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Day 15 - SiltThere is a downward pull that begins slowly –
Forty years of fine red silt cease flowing through your veins
And settle like sedimentary rock.
Things, and you, begin to taste of copper.
Lavender mists condense as you walk out to fetch the paper
The kettle is whistling or the coffee roiling when you return to the kitchen.
Your lover is waiting, his beard and hair greying slightly:
Sometimes he still kisses you like he did when you were twenty three.
You start to spend your evenings in the ochre light
Of sloppily-painted sunsets which begin around the time the theme for Final Jeopardy fades out.
Coffee cups are washed, sinks drained.
Everything smells of earth and book pages with a hint of Pine-Sol.
The window is filled with the amber radiance of marigolds –he likes to garden,
While you are more careless, killing houseplants by neglect.
You promise to stop disassociating yourself, and to write less in the second person.
You get drunk less often and even jog once in a while.
Day 4 - QuietAutumn began and ended quickly
So now the sun sets early and I spend my evenings in the dark.
Today’s thoughts are quiet ones -
Where we love is where we live and die.
Day 3- North StarIt was dark when I left work today,
And I shivered as the wind slid around my bare legs.
(shouldn’t have worn a dress today, says the voice in my head.)
I try my best to ignore it. I always do.
I swear familiarly, angrily, when traffic is backed up at the bridge again –
This traffic congested tangled metal thing spanning the river
Like some kind of urban jungle gym.
But still it is the northern star of my commute and points the long way home.
I’m perched on a stool in his mother’s kitchen
With a mug of orange tea in my hands and a bowl of chicken soup with dumplings in front of me.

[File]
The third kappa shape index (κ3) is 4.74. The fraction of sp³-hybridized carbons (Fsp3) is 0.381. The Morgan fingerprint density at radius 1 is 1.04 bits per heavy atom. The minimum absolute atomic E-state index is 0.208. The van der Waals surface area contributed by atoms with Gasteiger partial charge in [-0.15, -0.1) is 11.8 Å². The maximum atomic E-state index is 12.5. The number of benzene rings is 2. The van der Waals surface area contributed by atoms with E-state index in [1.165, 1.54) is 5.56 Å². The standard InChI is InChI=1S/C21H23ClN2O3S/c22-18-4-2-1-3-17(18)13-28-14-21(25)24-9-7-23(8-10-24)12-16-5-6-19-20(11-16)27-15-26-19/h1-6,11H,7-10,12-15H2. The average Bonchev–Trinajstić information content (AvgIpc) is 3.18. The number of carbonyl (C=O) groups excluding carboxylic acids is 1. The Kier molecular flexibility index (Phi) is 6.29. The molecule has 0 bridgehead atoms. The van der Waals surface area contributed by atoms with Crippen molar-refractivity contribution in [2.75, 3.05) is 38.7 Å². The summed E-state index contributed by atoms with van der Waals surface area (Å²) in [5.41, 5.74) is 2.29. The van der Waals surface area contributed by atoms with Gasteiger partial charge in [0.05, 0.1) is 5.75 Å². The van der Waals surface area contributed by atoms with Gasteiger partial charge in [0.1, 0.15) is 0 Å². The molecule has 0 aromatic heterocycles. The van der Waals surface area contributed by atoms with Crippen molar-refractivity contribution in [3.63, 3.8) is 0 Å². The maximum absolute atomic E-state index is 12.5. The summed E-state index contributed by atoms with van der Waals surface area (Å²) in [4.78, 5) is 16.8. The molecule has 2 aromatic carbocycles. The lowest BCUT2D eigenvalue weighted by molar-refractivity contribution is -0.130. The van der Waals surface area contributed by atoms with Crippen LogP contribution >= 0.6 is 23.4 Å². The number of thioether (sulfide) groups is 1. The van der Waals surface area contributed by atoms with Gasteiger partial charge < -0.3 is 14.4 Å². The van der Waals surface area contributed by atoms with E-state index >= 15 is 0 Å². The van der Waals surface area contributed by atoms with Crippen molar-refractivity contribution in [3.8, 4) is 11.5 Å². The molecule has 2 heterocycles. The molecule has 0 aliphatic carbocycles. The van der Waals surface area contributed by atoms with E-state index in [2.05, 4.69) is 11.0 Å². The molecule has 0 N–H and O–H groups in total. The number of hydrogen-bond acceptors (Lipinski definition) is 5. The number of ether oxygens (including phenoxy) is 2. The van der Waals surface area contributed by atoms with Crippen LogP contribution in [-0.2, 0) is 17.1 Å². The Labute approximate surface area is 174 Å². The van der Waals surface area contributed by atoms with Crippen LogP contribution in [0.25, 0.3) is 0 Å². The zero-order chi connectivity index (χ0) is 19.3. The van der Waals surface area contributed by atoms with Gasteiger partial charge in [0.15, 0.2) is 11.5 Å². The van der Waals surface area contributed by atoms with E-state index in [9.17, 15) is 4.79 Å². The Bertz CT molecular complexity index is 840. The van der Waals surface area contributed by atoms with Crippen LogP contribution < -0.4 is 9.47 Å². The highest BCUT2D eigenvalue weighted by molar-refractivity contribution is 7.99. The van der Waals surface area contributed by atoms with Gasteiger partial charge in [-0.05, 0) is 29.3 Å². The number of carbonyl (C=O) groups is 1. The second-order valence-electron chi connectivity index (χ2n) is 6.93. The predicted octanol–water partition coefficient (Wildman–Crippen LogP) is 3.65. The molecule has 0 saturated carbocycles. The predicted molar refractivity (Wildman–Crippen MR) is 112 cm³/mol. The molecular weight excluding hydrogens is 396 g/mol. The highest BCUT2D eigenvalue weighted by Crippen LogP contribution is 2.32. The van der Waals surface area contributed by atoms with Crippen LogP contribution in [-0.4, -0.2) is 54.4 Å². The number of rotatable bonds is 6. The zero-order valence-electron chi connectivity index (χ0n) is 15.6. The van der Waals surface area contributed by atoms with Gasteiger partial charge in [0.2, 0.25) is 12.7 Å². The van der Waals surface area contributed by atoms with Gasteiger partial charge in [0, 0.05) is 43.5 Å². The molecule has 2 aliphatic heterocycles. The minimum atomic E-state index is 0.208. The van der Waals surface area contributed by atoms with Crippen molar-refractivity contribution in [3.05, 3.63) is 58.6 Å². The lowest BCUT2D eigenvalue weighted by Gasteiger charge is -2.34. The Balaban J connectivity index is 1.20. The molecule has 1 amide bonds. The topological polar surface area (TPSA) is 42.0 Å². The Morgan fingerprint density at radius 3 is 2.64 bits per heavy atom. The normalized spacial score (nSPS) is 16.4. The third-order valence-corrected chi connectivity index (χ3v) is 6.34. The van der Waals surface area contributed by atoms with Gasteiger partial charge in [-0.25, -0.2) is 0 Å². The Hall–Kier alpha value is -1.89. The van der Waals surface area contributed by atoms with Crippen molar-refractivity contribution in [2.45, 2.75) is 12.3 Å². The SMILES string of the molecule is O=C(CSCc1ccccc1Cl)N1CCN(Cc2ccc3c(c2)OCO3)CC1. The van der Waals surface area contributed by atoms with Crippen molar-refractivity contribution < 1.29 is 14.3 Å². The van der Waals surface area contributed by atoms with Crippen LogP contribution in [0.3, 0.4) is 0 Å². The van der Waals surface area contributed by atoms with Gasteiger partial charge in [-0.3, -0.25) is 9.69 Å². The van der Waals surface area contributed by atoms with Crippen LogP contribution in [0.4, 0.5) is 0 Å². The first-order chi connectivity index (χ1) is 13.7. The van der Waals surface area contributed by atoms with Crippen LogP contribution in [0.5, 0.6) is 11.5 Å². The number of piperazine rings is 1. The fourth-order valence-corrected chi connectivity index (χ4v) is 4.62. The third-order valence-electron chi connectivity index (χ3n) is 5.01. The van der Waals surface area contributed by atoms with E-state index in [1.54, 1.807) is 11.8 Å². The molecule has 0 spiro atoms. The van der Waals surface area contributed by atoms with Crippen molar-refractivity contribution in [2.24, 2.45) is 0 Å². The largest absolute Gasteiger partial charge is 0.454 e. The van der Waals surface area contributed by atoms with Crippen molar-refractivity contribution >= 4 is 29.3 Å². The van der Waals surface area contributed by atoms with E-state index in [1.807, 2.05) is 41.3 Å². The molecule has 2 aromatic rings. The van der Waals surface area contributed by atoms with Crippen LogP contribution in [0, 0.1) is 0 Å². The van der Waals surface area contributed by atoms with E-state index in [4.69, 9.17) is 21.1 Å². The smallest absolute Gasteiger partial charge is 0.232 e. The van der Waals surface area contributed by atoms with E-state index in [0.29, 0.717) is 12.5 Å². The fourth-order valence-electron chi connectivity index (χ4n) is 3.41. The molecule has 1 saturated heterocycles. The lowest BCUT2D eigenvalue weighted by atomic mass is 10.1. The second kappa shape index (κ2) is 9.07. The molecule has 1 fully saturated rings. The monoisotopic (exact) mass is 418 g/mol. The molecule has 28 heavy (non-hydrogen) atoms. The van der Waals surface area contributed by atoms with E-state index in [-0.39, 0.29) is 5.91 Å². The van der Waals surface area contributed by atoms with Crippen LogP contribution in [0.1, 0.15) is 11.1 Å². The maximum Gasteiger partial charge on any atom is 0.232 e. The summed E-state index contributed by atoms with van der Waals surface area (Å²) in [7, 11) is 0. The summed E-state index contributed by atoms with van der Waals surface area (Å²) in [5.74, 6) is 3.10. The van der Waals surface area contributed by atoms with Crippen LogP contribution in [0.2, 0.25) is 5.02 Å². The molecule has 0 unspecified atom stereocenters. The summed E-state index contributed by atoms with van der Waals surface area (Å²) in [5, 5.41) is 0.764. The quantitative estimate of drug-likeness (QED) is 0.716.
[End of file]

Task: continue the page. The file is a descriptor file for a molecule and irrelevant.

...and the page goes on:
On the way home, my debit card is declined.
I try not to panic.
Day 2 - DetritusI squint my eyes as you kiss my freckled face
my sunstreaked hair out behind me like a banner
As I emerge from the lake with foam and seaweed clinging to my calves.
I make a face. You laugh.
Longing is a savory dish we must sit down to dine,
even as we cling together
in a tired knot with mouths that taste of lemonade and alcohol.
I whisper in your ear “I don’t want you to go.”
The night before we left a storm broke
with rain and thunder, and lightning webbed across the sky like lace.
I came to where you slept,
weaving myself into your arms.
This is the detritus of summer:
pearlescent driftwood grasped in hands worn down by sand.
Filling up our pockets with stones, memories.
A wall of tiny meaningful things we build to keep out the coming of the night.
There are no secrets here but many mysteries
And subtle, half-veiled truths waiting to be made known
Day 1- Cold HandsEveryone said a storm was coming but I did not prepare.
Perhaps I was too flippant or afraid to acknowledge?
Probably the latter –
Avoidance is my middle name.
The storm’s precursor:
Grey skies, and rain hissing its way up my windshield as the wipers, groaning,
Flung it away.
A low front settled into my chest midafternoon at the thought of leaving.
Now, I sit on the couch by the window, watching the rain fall
As the cold gradually seeps from my limbs and my fingers thaw slowly.
But isn’t a blanket a small comfort compared to you,
Immediate and present, mouth tasting of
Sour apple and blood?
Cemetery LaneDriving down Cemetery Lane
Steering wheel gripped tightly, top and bottom, taking sharp
As the radio host mourns the fate of Montana's coal industry.
We'd go behind the school with the Grecian columns
In a parking lot pooled with yellow streetlights, exploring
The darkness my mouth left on your neck.
Driving and breaking too fast
With the memory of the way each bend winds around itself
Like solemn ribbons around the tombstones.
Lying on a bed far from home
Pizza box kicked on the floor and the television flickering with the sound off.
I cannot forget the way your skin brushed mine.
MineThe past four years, I have been a nomad,
A snail, whose house is wherever her back is.
An hourglass constantly turned over and over, measuring
Time until I leave, time until I return.
I'm packing a bag with my toothbrush, my phone, and my fiancé's shirt to keep me warm
i won't be gone long, i only need a few days' worth of clothing.